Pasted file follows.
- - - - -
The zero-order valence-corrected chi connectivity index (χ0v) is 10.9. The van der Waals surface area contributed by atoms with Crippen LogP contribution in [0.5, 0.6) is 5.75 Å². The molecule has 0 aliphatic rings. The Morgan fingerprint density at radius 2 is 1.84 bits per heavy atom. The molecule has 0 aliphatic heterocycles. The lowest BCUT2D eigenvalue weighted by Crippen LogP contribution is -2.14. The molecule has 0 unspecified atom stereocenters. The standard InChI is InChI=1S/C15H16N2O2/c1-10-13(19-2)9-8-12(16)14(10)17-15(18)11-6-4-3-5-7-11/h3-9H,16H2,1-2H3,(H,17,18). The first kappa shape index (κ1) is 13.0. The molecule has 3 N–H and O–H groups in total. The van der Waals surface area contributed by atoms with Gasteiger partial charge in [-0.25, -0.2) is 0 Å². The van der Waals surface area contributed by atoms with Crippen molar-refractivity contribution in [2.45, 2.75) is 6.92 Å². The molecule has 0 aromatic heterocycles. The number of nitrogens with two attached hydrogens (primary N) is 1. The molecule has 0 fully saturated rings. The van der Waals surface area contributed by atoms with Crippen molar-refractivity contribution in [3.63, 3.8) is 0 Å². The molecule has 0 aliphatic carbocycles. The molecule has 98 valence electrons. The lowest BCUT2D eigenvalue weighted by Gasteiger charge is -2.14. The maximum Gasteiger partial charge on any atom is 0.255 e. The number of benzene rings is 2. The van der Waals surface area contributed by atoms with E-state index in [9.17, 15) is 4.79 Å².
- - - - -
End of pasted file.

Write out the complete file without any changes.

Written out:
The zero-order valence-corrected chi connectivity index (χ0v) is 10.9. The van der Waals surface area contributed by atoms with Crippen LogP contribution in [0.5, 0.6) is 5.75 Å². The molecule has 0 aliphatic rings. The Morgan fingerprint density at radius 2 is 1.84 bits per heavy atom. The molecule has 0 aliphatic heterocycles. The lowest BCUT2D eigenvalue weighted by Crippen LogP contribution is -2.14. The molecule has 0 unspecified atom stereocenters. The standard InChI is InChI=1S/C15H16N2O2/c1-10-13(19-2)9-8-12(16)14(10)17-15(18)11-6-4-3-5-7-11/h3-9H,16H2,1-2H3,(H,17,18). The first kappa shape index (κ1) is 13.0. The molecule has 3 N–H and O–H groups in total. The van der Waals surface area contributed by atoms with Gasteiger partial charge in [-0.25, -0.2) is 0 Å². The van der Waals surface area contributed by atoms with Crippen molar-refractivity contribution in [2.45, 2.75) is 6.92 Å². The molecule has 0 aromatic heterocycles. The number of nitrogens with two attached hydrogens (primary N) is 1. The molecule has 0 fully saturated rings. The van der Waals surface area contributed by atoms with Crippen molar-refractivity contribution in [3.63, 3.8) is 0 Å². The molecule has 0 aliphatic carbocycles. The molecule has 98 valence electrons. The lowest BCUT2D eigenvalue weighted by Gasteiger charge is -2.14. The maximum Gasteiger partial charge on any atom is 0.255 e. The number of benzene rings is 2. The van der Waals surface area contributed by atoms with E-state index in [9.17, 15) is 4.79 Å².